Taking cues from the brand’s simple, rational approach to design, Halleroed design lead Ruxandra Halleröd created a series of backdrops that allow the products to “pop out in a beautiful way”.
The first room was designed to nod to the vernacular of the traditional French marketplace, with stepped display furniture and rustic materials, such as walls papered in woven raffia.
“It reminds us of L/Uniform’s use of French canvas on its more functional bags, but on a bigger scale,” Halleröd told Dezeen.
“We used a Shaker-inspired approach where bags are hung from hooks. There’s an association with everyday market life because some of these bags are specifically made for bringing to the market.”
To create a striking visual contrast with the natural textures of this space, Halleroed added a monolithic display table in deep burgundy with a high-gloss finish.
The second room is more “elegant and eclectic”, according to Halleröd. Here, L/Uniform’s leather handbags are displayed against a palette of soft pink and green, featuring an olive-coloured velvet sofa and pistachio display cabinet alongside tactile elements like the handwoven jute-and-wool carpet.
The same glossy red finish from the first room is also reprised – in this case applied to two exposed pipes, around which Halleroed has constructed a low timber cabinet.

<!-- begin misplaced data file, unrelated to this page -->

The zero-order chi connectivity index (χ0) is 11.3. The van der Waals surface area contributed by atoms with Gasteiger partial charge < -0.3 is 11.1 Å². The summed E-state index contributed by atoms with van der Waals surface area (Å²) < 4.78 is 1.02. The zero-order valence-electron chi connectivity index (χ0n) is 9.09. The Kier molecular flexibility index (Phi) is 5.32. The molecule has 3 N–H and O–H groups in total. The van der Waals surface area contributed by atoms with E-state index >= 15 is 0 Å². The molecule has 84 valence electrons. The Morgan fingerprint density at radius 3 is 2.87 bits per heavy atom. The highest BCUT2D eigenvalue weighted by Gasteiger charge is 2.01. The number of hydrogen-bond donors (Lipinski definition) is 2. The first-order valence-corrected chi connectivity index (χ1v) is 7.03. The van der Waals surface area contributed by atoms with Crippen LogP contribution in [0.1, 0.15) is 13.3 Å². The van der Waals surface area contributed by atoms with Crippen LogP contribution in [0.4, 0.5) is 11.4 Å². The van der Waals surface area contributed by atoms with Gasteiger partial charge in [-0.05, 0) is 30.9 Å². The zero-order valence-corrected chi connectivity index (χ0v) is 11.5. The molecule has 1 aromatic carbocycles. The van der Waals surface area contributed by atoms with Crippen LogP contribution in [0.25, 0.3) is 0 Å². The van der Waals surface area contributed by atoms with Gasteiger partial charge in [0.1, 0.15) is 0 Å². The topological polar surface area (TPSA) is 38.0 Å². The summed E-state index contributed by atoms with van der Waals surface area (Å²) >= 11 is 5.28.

“We worked with colour, texture and material as one entity, creating contrast and also unity,” said Halleröd.
Around the counter, Halleroed added cedar cladding “for a Japanese look and feel”.
This is mirrored across the shop with details such as a rice-paper pendant light by Isamu Noguchi and chairs by George Nakashima, as well as cedar table lamps with rice-paper shades created by a Japanese cabinetmaker.
Gallic influences are reflected in the lighting by Pierre Chareau and Charlotte Perriand and the bush-hammered limestone floor, which according to Halleröd has a “calm, vintage touch that for us is very French”.
Halleroed also brought Swedish elements into the mix, reflecting the studio’s own approach.
“With our minimalist Scandinavian mindset, we prefer to work with fewer elements and materials but in a conscious and precise way,” said Halleröd.
“Working with wood and craft is something that I think is common for both Japan and Sweden, while we think of the warm tones here as being both French and Japanese.”
“Many of the items in the store were handmade specifically for the space, which was important for us since we believe that this reflects the L/Uniform mentality and approach,” she added.
Since it was founded in 1998, Halleroed has completed a number of high-end boutiques around the world.
The photography is by Ludovic Balay